I may lose my life for saying this but I’m not the biggest cricket fan in the world. I used to love the game and had a book of autographs filled with all of the major England, Pakistan and India players, because in those days we didn’t have selfie sticks or even mobile phones!

But without a doubt cricket is treated like a religion by so many and I have seen countless women pray and promise to fast if their team wins a match. It was lovely to meet with a number of men involved in the cricket scene in the UK.

In the first half I was joined by Jas Jasal the co-founder of the Asian Cricket Awards and Qasim Ali. Qasim is also the Head Coach of the England physical disability squad and has also been key in leading on the Club’s programmes for cricketers with disabilities.

Jas spoke about the importance of recognising talent across the board in cricket. Both men actually began their careers in football and moved to cricket with a passion and both believe that there is under-representation in the mainstream cricket teams of young Asian men and women, which needed to change. Qasim also spoke about various schemes and facilities to people with disabilities that had been approved by The ECB (England Cricket board).

In the second half I was joined by Shaidul Ratan a former Bangladesh cricket player and national coach. He is the only British Bangladeshi ECB Level 3 coach. A leading cricket charity, Capital Kids Cricket brought him over to the UK to inspire, develop and grow cricket in East London. He is an inspirational Asian who has been making a huge impact through his skills, knowledge and experience to Asian communities particularly in London over the past 6 years. Joining him on the Zee Companion sofa was Gulfraz Riaz interim development manager of the CCC and takes day-to-day charge of CCC operations and future plans.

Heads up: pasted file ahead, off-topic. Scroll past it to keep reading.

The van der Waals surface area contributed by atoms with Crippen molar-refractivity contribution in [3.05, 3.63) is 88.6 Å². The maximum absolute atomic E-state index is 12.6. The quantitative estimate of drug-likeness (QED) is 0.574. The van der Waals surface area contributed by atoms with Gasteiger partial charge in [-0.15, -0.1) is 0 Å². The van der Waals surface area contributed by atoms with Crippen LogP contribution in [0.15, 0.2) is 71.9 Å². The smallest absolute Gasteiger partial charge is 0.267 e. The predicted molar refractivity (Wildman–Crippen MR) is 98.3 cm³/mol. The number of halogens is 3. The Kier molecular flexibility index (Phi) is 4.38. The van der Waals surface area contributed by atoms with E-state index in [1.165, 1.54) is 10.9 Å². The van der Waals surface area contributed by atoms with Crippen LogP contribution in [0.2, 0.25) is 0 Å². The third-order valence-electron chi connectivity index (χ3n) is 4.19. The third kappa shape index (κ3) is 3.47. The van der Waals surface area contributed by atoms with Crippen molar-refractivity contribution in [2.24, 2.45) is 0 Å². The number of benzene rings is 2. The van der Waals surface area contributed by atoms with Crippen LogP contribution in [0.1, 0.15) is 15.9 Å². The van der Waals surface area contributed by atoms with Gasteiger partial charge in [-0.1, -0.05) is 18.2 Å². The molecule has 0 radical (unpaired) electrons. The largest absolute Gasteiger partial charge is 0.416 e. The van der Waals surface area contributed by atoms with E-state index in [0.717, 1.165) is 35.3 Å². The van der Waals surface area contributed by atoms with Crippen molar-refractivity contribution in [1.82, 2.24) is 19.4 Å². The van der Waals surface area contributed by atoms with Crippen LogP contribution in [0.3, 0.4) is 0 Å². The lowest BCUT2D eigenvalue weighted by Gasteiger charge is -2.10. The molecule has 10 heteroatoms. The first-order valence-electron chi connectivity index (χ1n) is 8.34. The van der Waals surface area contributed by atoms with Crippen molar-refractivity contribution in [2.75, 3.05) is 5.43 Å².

Shaidul spoke about his experience playing cricket in the streets on Bangladesh, with very little facilities and formal training and then going on to be selected to play for his country. He said that in the UK people had so many facilities but he and Gulfraz both were of the belief that only children who went to “private schools” were given serious training when it came to sport and progressing professionally.

I disagree with this. I went to private school all my life and admittedly I have played a LOT of sports, although I may not look like I did now. However I also know people my age and younger who went to state Schools and have gone on to play pro-golf, pro-rugby, cricket and other sports. When I asked Shaidul about his education, he said there was no “private education” in Bangladesh in his day, which in a way proves my point.

Personally I believe that where there is a will to do something, such as play professional cricket you will always find a way. However I do agree with all gentlemen that one needs to be determined, passionate and focused to excel forward. However we need to see more people from the sub-Indian continent enter pro cricket and diversity needs to be encouraged from the top down.